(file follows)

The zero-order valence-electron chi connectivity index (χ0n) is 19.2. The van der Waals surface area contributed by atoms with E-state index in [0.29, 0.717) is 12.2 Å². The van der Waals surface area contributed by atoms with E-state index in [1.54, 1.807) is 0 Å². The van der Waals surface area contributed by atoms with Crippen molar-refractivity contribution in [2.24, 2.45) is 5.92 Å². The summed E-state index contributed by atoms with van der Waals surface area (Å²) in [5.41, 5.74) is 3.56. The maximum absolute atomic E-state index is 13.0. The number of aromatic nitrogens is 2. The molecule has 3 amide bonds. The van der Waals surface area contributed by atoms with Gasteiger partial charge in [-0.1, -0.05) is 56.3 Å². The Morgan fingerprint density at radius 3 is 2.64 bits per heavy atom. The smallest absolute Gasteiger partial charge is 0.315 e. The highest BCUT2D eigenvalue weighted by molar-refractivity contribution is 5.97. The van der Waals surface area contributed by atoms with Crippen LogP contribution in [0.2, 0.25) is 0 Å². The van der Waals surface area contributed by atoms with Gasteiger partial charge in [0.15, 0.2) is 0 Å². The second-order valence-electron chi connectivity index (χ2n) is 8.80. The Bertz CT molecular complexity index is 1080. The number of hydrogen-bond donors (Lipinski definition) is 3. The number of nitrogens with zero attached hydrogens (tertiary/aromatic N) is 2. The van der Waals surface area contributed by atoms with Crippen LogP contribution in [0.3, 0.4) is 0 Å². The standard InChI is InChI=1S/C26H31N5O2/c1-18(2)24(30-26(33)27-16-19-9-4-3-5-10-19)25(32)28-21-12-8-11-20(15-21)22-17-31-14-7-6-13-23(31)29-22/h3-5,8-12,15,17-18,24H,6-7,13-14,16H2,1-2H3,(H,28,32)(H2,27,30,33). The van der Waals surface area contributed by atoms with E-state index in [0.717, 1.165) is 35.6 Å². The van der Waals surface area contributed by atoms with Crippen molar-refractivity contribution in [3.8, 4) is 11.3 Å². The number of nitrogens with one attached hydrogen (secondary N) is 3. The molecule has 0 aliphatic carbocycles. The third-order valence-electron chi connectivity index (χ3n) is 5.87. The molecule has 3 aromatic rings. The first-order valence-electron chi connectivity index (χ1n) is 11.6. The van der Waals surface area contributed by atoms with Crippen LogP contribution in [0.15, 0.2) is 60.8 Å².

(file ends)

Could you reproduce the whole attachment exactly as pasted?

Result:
The zero-order valence-electron chi connectivity index (χ0n) is 19.2. The van der Waals surface area contributed by atoms with E-state index in [0.29, 0.717) is 12.2 Å². The van der Waals surface area contributed by atoms with E-state index in [1.54, 1.807) is 0 Å². The van der Waals surface area contributed by atoms with Crippen molar-refractivity contribution in [2.24, 2.45) is 5.92 Å². The summed E-state index contributed by atoms with van der Waals surface area (Å²) in [5.41, 5.74) is 3.56. The maximum absolute atomic E-state index is 13.0. The number of aromatic nitrogens is 2. The molecule has 3 amide bonds. The van der Waals surface area contributed by atoms with Gasteiger partial charge in [-0.1, -0.05) is 56.3 Å². The Morgan fingerprint density at radius 3 is 2.64 bits per heavy atom. The smallest absolute Gasteiger partial charge is 0.315 e. The highest BCUT2D eigenvalue weighted by molar-refractivity contribution is 5.97. The van der Waals surface area contributed by atoms with Crippen LogP contribution in [0.2, 0.25) is 0 Å². The van der Waals surface area contributed by atoms with Gasteiger partial charge in [0.15, 0.2) is 0 Å². The second-order valence-electron chi connectivity index (χ2n) is 8.80. The Bertz CT molecular complexity index is 1080. The number of hydrogen-bond donors (Lipinski definition) is 3. The number of nitrogens with zero attached hydrogens (tertiary/aromatic N) is 2. The van der Waals surface area contributed by atoms with Crippen LogP contribution in [0.3, 0.4) is 0 Å². The standard InChI is InChI=1S/C26H31N5O2/c1-18(2)24(30-26(33)27-16-19-9-4-3-5-10-19)25(32)28-21-12-8-11-20(15-21)22-17-31-14-7-6-13-23(31)29-22/h3-5,8-12,15,17-18,24H,6-7,13-14,16H2,1-2H3,(H,28,32)(H2,27,30,33). The van der Waals surface area contributed by atoms with E-state index in [0.717, 1.165) is 35.6 Å². The van der Waals surface area contributed by atoms with Crippen molar-refractivity contribution in [3.8, 4) is 11.3 Å². The number of nitrogens with one attached hydrogen (secondary N) is 3. The molecule has 0 aliphatic carbocycles. The third-order valence-electron chi connectivity index (χ3n) is 5.87. The molecule has 3 aromatic rings. The first-order valence-electron chi connectivity index (χ1n) is 11.6. The van der Waals surface area contributed by atoms with Crippen LogP contribution in [0.15, 0.2) is 60.8 Å².